By Sgt. Nathaniel Smith, 1st Inf. Div. Public AffairsOctober 31, 2008
FORT RILEY, Kan. - Soldiers often form bonds with each other through shared experiences in the face of adversity, but rarely is the opportunity presented for those same bonds to be formed between the senior leaders and the junior troops.
From Oct. 13 through Oct. 15, a group of leaders with upwards of 20 years experience in the Army and Soldiers with as few as two years in the service fostered relationships through a Strong Bonds retreat to the Ringneck Ranch in Tipton, Kan.
Over the course of the three day retreat, the group, all members of the 1st Infantry Division, went hunting and fishing together in a relaxed environment away from the everyday stresses of being a Soldier.
Spc. Brady Johnson, the 1st Inf. Div. deputy commandant, said the trip had a significant impact on him.
"The retreat was probably one of the most exciting and influential trips that the military has ever provided for me; it gave us a chance to see how the senior NCOs and officers open up and really bond with the lower enlisted Soldiers," Johnson said. "For me it showed how a senior noncommissioned officer can still be professional but hang out like one of the guys."
Hanging out as more of a group of friends instead of senior leaders and junior Soldiers was made easier thanks to the environment created by the staff at Ringneck Ranch, where the troops were treated to high quality lodging and meals on a beautiful ranch in North Kansas.
Lisa Hake, a hostess at the Blue Hills Lodge on the ranch, said it was her pleasure to work with the troops of the Big Red One.
"What a privilege and honor it was to have our servicemen join us for a few days here at our lodge," Hake said. "Their commitment, care and concern for our country was constantly on display for us to see.
"It was truly a joy to serve them, and we look forward to more opportunities."
Debra Houghton, one of the owners of Ringneck Ranch, said hosting the servicemembers was a way for her to give back.
"My family, especially my grandparents, instilled in us as children a real sense of patriotism for our country and appreciation for our military's sacrifices to protect our lives, freedom and liberty," Houghton said. "If in some small way I can express my gratitude to those in the service and to their families, I feel blessed and honored to be able to do so."
In addition to the good time made better by the staff at the facility, Sgt. 1st Class Roger Matthews, an operations NCO with the 1st Inf. Div. Headquarters, said the retreat provided learning opportunities for the leaders as well.
"The event was very beneficial not only for the junior enlisted but also for the senior enlisted," Matthews said. "I was able to talk with the junior enlisted on a more personal basis and hear their issues and concerns in a more intimate setting.
"I was able to teach, coach and mentor Soldiers and in some cases be taught, coached, and mentored myself."
Col. Donnie Walker, the 1st Inf. Div. assistant chief of staff for commander's initiatives, said the atmosphere was perfect for the leaders to help the young troops appreciate the outdoors.
"The Ringneck Ranch experience provided the perfect setting for Soldiers of all ranks from the Big Red One to share a common interest and to build camaraderie and fellowship," Walker said. "The senior mentors were able to teach the junior Soldiers about the positive aspects of hunting, fishing and how to appreciate what nature has to offer."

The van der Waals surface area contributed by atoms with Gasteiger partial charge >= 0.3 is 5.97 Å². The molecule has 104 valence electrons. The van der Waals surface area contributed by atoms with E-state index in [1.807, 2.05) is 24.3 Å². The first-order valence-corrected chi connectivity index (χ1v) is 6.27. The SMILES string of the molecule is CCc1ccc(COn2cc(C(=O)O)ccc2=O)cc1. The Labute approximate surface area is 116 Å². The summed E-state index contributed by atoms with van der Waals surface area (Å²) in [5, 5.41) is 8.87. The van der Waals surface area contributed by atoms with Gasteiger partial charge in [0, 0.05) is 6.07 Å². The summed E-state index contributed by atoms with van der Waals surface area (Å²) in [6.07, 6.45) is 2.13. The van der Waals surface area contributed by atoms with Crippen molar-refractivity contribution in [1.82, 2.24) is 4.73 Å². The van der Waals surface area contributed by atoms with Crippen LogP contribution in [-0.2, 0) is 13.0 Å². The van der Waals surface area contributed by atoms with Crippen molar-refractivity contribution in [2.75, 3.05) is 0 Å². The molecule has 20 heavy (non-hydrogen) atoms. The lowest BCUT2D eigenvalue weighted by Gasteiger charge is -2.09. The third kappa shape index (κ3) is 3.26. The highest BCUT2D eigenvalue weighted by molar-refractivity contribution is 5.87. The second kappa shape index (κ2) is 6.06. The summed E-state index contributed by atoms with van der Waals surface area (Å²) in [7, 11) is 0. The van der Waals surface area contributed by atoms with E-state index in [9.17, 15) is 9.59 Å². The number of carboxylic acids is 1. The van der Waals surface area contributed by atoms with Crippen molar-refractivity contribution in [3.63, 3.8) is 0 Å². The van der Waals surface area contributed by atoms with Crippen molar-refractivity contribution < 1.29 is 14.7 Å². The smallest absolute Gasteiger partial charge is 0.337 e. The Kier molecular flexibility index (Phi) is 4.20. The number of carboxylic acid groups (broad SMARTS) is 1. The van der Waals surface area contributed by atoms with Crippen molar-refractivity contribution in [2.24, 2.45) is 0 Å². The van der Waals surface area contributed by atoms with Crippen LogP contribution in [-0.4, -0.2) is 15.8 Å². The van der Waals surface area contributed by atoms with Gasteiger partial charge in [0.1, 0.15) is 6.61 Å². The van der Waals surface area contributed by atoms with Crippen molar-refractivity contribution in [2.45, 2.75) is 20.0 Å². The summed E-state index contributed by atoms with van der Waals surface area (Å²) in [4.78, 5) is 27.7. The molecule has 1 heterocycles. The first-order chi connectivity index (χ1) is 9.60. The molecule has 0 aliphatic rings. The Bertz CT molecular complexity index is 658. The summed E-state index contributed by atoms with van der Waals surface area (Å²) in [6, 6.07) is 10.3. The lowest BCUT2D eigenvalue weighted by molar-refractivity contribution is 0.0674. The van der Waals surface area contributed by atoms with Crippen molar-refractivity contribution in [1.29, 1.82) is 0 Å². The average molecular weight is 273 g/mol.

Appreciating nature was easier thanks to the help of the guides working the ranch who were eager to teach first-time hunters the fundamentals of the sport, and Wayne Loy, the operations manager and one of the guides at Ringneck Ranch, said the Strong Bonds retreat was a different kind of excursion.
"It was an enjoyable two days hunting with some of our Soldiers, made more enjoyable by seeing the good time they had outdoors," Loy said.
By the end of the Strong Bonds retreat, Walker said the relationships built were clearly evident.
"The times we all spent around the breakfast, lunch and dinner table were priceless, where we told war stories, shared previous hunting experiences, talked current events, military history, and talked about where we came from and grew up, our families and talked about our group experiences on the hunt we had just completed; these were some of my most enjoyable times each day during the three-day trip," Walker said. "I also found it interesting that we all sat in the same place at each meal, just as a family would in their own home."
At the conclusion of the event, the Soldiers were very appreciative of the staff at the ranch for making them feel at home, but Lila Lawrence, a hostess at the Blue Hills Lodge, said she was equally grateful for the opportunity to host the troops.
"This was truly an awesome experience; everything I had heard about Soldiers in the past proved to be true," Lawrence said. "They were very kind and courteous, always asking what they could do to help, they were humble when talking about their military life and the role they played in making our lives safer, they thanked us over and over again for doing something that we considered a privilege, and they were true gentlemen and true heroes.
"They gave my family a chance to do something that most people never get: to thank them in person for what they have done and are continuing to do for our country, fight for our freedom. I will remember their visit for the rest of my life and look forward to hosting several more groups of Soldiers, whom I'm sure will prove to be every bit the heroes that these gentlemen were."
The October Strong Bonds retreat to Ringneck Ranch was the first of many the Big Red One hopes to hold for its Soldiers.